Tunis, stop terrorism by closing fundamentalist mosques
Tunisi (AsiaNews / Agencies) - Prime Minister Habib Essid has declared that within the next week his country will close at least 80 mosques which incite hatred and spread "poison" among young people. The decision is part of a fight against terrorism which once again targeted Tunisia yesterday.
Yesterday morning, a young man posing as a lifeguard, wildly opened fire on tourists on the beach in Sousse, 140 km south of the capital. He then tried to enter the Riu Imperial Marhaba hotel (Spanish owned) and was killed by police. The young man was a student from the region of Kairouan, not registered among dangerous persons.
The toll so far is of 37 dead and 36 wounded. Those killed include Tunisians, British, German, Norwegian, Belgian, French and one Irishwoman.
The Islamic State (IS) has claimed responsibility for the attack in a statement posted on Twitter, identifying the bomber as "Abu Yahya al-Qayrawani" and defining the slain "subjects of the allied crusade fighting the Caliphate".
In recent weeks, the Islamic State had urged followers to carry out attacks and die for jihad during the holy month of Ramadan. Almost in response to this call, in parallel with the attack in Sousse, there was an attack in France, one in Kuwait, one in Somalia.
In France, in Saint-Quentin-Fallavier, about 40 km from Lyon, a man, Yassin Salhi, a suspected Islamic radical, beheaded his employer and tried to trigger a huge explosion at a US owned gas company. two Islamic state flags were exposed alongside the severed head, and writting on the face of the victim.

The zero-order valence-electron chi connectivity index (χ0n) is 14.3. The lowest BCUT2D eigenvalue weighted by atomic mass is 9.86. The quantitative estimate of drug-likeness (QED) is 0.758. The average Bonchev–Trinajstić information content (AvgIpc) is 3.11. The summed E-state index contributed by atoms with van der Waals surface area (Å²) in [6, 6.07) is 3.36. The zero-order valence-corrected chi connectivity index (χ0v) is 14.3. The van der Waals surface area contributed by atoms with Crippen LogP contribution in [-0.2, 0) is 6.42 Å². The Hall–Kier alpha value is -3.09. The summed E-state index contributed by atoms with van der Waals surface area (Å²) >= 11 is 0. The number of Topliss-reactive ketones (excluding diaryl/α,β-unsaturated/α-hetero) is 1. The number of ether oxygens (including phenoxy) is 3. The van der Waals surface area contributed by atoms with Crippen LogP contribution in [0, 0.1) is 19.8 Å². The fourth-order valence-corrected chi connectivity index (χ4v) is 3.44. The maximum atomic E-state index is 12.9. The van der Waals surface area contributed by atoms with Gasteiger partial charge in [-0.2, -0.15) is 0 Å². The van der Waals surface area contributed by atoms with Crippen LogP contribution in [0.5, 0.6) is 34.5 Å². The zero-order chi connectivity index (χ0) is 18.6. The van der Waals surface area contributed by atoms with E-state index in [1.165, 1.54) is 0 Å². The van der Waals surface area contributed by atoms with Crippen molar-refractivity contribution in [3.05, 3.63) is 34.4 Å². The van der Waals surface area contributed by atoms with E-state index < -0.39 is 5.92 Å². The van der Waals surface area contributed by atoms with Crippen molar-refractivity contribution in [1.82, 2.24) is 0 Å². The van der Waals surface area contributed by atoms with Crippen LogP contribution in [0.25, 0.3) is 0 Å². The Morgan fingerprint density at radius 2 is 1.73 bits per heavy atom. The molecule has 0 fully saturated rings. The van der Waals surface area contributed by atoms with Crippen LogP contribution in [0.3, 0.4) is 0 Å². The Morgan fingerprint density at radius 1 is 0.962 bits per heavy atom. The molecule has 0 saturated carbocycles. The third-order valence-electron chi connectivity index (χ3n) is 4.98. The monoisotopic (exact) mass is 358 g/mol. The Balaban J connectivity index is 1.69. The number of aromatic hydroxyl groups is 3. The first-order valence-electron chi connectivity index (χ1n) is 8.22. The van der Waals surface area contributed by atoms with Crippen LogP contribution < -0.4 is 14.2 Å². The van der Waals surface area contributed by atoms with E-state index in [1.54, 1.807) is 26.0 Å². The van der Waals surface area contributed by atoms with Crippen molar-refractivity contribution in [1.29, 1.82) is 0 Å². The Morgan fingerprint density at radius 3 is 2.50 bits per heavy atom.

In Kuwait, during Friday prayers, a suicide bomber blew himself up inside a Shiite mosque of Imam Sadiq, killing 27 worshipers and injuring 227 people.
In Somalia, al-Shebab attacked an African Union forces base in Lego, approximately 100 km from Mogadishu. Some witnesses say that there are at least 50 dead.
Tunisian president Beji Caid Essebsi the said that Tunisia cannot tackle the terrorist threat alone, calling for a unified global strategy.
Tunisia, birthplace of the Arab Spring in November 2011, succeeded in establishing a liberal and democratic constitution, which guarantees freedom to all confessions. At the same time, it saw a growth of Islamic fundamentalism, which undermines one of the most important industries in the country: tourism.
In October 2013, there was a previous attack in Sousse; last March an attack on the Bardo museum with dozens of deaths. Tourism accounts for 7% of the nation's GDP and provides employment for at least 400 thousand people.